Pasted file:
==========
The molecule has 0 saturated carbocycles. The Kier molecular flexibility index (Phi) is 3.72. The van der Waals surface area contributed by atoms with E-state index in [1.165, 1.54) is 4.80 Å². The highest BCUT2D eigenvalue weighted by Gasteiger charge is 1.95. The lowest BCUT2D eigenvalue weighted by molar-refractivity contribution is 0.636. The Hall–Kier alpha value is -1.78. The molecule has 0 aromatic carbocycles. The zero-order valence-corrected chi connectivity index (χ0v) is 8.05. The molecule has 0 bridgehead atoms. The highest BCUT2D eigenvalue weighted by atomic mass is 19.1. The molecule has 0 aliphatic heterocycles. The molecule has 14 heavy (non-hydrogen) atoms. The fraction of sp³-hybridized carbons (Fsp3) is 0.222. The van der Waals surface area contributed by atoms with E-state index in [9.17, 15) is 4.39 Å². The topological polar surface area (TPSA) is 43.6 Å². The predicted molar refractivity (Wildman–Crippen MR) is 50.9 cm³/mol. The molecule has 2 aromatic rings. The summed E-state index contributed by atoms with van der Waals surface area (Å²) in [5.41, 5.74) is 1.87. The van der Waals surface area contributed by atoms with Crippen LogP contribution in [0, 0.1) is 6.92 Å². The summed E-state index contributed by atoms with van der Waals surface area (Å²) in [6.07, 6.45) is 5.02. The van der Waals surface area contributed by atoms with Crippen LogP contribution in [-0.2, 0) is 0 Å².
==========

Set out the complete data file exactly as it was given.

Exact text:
The molecule has 0 saturated carbocycles. The Kier molecular flexibility index (Phi) is 3.72. The van der Waals surface area contributed by atoms with E-state index in [1.165, 1.54) is 4.80 Å². The highest BCUT2D eigenvalue weighted by Gasteiger charge is 1.95. The lowest BCUT2D eigenvalue weighted by molar-refractivity contribution is 0.636. The Hall–Kier alpha value is -1.78. The molecule has 0 aromatic carbocycles. The zero-order valence-corrected chi connectivity index (χ0v) is 8.05. The molecule has 0 bridgehead atoms. The highest BCUT2D eigenvalue weighted by atomic mass is 19.1. The molecule has 0 aliphatic heterocycles. The molecule has 14 heavy (non-hydrogen) atoms. The fraction of sp³-hybridized carbons (Fsp3) is 0.222. The van der Waals surface area contributed by atoms with E-state index in [9.17, 15) is 4.39 Å². The topological polar surface area (TPSA) is 43.6 Å². The predicted molar refractivity (Wildman–Crippen MR) is 50.9 cm³/mol. The molecule has 2 aromatic rings. The summed E-state index contributed by atoms with van der Waals surface area (Å²) in [5.41, 5.74) is 1.87. The van der Waals surface area contributed by atoms with Crippen LogP contribution in [0, 0.1) is 6.92 Å². The summed E-state index contributed by atoms with van der Waals surface area (Å²) in [6.07, 6.45) is 5.02. The van der Waals surface area contributed by atoms with Crippen LogP contribution in [-0.2, 0) is 0 Å².